A second FIFO buffer 327 is provided for allowing information to be received from the network over the network bus 331 and to allow information to be placed onto the bus 331.
Checksums are calculated for each block (data frame) to be transferred on the bus as each byte of data arrives at the adapter 320. This further leads to increased processing efficiencies over known prior art methods of calculating data frame checksums. The checksum information is transmitted at the end of the data frame, allowing transmission of the data frame to its destination to begin prior to receiving the end of the data frame at the adapter 320.
Each of these aspects of the present invention will be discussed in more detail below.
The protocol processor/personality module interface of the present invention will be described in more detail with reference to FIGS. 4, 5(a), 5(b), 6(a) and 6(b). Two way communication is provided between personality modules and a protocol processor.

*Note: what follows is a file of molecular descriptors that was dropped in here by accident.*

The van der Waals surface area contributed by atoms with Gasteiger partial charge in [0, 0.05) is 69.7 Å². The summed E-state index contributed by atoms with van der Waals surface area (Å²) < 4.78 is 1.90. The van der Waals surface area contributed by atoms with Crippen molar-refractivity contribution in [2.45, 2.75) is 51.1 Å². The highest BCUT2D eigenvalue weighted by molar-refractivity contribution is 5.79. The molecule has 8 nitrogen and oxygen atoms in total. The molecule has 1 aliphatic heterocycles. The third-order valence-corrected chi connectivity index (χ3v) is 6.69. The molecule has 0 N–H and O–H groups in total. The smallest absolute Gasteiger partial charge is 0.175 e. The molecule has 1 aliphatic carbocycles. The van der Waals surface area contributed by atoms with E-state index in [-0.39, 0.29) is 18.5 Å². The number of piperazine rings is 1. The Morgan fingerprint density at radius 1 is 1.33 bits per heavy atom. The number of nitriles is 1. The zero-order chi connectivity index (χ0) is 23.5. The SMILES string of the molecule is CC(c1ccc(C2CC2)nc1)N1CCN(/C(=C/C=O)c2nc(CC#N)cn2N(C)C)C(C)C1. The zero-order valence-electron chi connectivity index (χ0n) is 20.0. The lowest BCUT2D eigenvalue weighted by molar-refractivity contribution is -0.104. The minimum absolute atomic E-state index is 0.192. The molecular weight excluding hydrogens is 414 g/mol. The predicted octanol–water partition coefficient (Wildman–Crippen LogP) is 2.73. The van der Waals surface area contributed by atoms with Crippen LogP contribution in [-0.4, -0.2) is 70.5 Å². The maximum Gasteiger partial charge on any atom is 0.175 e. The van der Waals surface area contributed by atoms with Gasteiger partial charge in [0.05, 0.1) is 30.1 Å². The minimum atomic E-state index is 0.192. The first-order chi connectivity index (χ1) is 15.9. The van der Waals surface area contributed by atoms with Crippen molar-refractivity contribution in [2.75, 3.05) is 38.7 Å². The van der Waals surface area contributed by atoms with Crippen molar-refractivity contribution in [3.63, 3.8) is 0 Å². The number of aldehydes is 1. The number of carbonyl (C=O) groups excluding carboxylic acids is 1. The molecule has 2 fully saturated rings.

An input interface, shown as FIFO buffer 402, provides an interface to the personality module 404, allowing for the host computer 401 (corresponding to host computer 301 of FIG. 3) to communicate with the protocol processor 403. The input interface provides data, as well as status information and configuration information, from the personality module. Generally, configuration information is provided at power-up or during a reset of the personality module.
An output interface, shown as FIFO buffer 405, provides for communication from the protocol processor 403 to the host computer 401 through the personality module 404.
The input and output interface are described in more detail with reference to FIGS. 5(a), 5(b), 6(a) and 6(b).
The input interface provides for communication of plurality of signals between the personality module and the protocol processor. These signals are described in more detail with reference to FIG. 5(a) and Table I.